Highway Patrol honors former head of family support organization
The Missouri Highway Patrol honored the longtime leader of an organization that helps families of fallen soldiers with a special place in the Patrol Museum.
In a ceremony Thursday afternoon at East Elm Street headquarters, current and former patrol members celebrated the unveiling of a plaque honoring Elaine Libla for her contributions to the Missouri Association of State Troopers Emergency Relief Society (MASTERS).
MASTERS is a non-profit organization that provides financial assistance to the immediate family members of any Patrol member killed in the line of duty.
In 1979, a group of businessmen from St. Louis and Jefferson City met with then-Colonel Alvin R. Lubker about their vision to create a non-profit organization that would support families. fallen soldiers. With so-Gov. Supporting Joe Teasdale, MASTERS was created.
Since the formation of MASTERS in 1979, the patrol has experienced 21 fatalities in the line of duty. There have been 31 patrol members in total who have died in the line of duty during the organization’s 90-year history.
In 1988, Libla became secretary of MASTERS. This post was later reclassified as General Manager. She retired in 2019.
Patrol Superintendent Col. Eric Olson said every year in December that they honor fallen soldiers and think it is a good time to also recognize Libla and MASTERS.
âTheir goal started out at 600 memberships and today that number is over 1,600,â said Olson. âIt’s hard for me to put into words what MASTERS means for the patrol. “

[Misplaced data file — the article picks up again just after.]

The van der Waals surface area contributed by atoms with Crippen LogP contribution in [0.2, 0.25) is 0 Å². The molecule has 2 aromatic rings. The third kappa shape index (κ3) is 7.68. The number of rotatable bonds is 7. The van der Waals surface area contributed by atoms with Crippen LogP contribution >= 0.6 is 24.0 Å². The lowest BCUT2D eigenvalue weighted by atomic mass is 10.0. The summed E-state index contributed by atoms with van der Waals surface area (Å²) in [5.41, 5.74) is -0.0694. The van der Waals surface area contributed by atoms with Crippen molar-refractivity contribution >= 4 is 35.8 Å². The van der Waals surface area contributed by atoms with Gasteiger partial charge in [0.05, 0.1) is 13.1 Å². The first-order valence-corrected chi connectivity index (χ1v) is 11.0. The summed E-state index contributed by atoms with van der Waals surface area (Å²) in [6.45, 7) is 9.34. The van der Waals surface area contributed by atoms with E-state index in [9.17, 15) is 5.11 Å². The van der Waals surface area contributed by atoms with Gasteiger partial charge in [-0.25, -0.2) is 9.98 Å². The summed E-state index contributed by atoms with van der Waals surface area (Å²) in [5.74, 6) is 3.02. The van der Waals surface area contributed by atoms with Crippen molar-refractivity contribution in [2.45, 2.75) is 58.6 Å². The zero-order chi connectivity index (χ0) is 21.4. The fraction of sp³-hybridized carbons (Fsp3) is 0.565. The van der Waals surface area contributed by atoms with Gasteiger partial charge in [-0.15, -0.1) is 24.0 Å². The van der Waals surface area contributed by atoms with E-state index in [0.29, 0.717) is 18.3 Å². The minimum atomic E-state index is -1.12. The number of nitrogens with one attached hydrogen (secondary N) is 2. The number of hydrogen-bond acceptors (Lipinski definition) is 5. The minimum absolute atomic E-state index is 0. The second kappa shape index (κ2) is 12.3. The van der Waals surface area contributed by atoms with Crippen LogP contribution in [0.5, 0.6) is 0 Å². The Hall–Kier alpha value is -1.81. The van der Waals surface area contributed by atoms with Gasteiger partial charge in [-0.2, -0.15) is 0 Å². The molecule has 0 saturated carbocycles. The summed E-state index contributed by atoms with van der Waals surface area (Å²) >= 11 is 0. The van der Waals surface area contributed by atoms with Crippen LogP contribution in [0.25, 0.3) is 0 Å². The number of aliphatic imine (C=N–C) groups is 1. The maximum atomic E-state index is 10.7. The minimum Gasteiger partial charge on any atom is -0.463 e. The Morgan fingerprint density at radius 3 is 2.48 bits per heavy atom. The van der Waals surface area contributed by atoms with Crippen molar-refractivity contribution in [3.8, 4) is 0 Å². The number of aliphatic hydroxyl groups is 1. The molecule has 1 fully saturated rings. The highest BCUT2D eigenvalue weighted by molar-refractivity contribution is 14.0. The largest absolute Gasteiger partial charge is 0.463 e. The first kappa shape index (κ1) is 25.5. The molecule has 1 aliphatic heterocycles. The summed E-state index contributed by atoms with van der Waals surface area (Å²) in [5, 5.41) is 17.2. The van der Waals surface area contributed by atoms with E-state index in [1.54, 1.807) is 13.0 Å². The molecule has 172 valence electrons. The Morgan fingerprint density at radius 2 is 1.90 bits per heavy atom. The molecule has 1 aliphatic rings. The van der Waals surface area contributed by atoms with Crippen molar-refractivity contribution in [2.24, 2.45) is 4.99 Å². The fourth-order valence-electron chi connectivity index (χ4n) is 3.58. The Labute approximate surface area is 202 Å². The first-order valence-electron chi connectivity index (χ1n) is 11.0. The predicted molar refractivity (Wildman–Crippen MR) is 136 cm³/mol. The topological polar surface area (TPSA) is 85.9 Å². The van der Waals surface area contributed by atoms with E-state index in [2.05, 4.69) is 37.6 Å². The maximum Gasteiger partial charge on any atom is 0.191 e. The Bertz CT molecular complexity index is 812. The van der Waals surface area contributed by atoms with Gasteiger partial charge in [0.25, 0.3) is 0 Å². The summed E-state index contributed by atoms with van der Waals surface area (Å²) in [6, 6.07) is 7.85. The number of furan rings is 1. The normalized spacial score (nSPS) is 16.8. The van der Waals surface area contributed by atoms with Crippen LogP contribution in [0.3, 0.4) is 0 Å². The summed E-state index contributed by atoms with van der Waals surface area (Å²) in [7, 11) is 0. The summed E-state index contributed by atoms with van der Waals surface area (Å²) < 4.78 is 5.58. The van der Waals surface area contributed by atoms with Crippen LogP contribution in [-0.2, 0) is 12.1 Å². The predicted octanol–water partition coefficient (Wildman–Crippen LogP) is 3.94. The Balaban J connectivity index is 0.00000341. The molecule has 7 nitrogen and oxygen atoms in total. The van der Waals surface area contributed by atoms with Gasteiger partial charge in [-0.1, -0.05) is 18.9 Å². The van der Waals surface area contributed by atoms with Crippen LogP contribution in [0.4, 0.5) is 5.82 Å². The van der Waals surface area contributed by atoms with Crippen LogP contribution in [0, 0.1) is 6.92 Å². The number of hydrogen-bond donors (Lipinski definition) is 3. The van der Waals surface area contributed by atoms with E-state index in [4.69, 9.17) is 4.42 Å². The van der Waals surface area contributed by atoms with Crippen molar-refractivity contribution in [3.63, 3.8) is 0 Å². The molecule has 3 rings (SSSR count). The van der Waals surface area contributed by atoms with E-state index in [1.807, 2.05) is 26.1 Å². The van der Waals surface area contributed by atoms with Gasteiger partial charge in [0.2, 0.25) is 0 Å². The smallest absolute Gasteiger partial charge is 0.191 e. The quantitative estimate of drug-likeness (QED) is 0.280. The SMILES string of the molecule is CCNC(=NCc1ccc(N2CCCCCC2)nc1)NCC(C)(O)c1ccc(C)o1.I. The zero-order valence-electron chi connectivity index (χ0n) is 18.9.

Olson said the word “modest” best describes Libla and recounted how she worked to help the family of a fallen soldier.
âElaine called me while she was working with a young man who was going to college,â Olson said. âHe was the son of a fallen soldier and he had problems with financial aid in college. She called me and we had a soldier in the area where the young man was to come and help her. It struck me that there had been 16 fallen soldiers since Elaine started, and I knew those soldiers’ business was being done. But staying in touch and showing compassion to these families for 10 to 20 years – that story has stuck with me. “
Governor Mike Parson was there and said he too had worked with Libla over the years and didn’t know anyone more humble than her.
âA plaque on the wall is one thing, but it’s the heart that makes the difference in people’s lives,â Parson said. âWhen I think of an official, you can take away sheriff, legislator, you can take any titles you want. A public servant is someone who gives for others whom he will never know, never meet or see. They just want to make things better for people, and that’s what MASTERS did and what Elaine decided to do when she started.
Underneath the plaque honoring Libla is an engraved statement from the President of MASTERS and retired MSHP Colonel Fred Mills.
âHer kindness and effective guidance have shaped the organization for 31 years. During the darkest times, when tragedy struck a member of the Missouri Highway Patrol, Elaine was the heart and soul of how the MASTERS helped each of these families. Without a doubt, Elaine left the MASTERS better than when she found it.
âIt wasn’t like a job at all,â Libla said in a statement of thanks. “It was my joy and my honor to support the patrol.”
Olson closed the ceremony by telling the rally to walk past the wall in honor of the 31 soldiers who died on duty before returning home every evening.
“There are four rows and when I close my eyes I can see a row of eight, a second row of eight, a third row of eight and on the fourth row there are seven and there is a blank space. at the end of that row. Olson said. “It is the white dot that makes me reflect on the support we have in this state and the great work of the MASTERS knowing that although we hope and pray there is still a white dot in this row, history indicates that this may not be the case. Having the MASTERS is very reassuring for the patrol.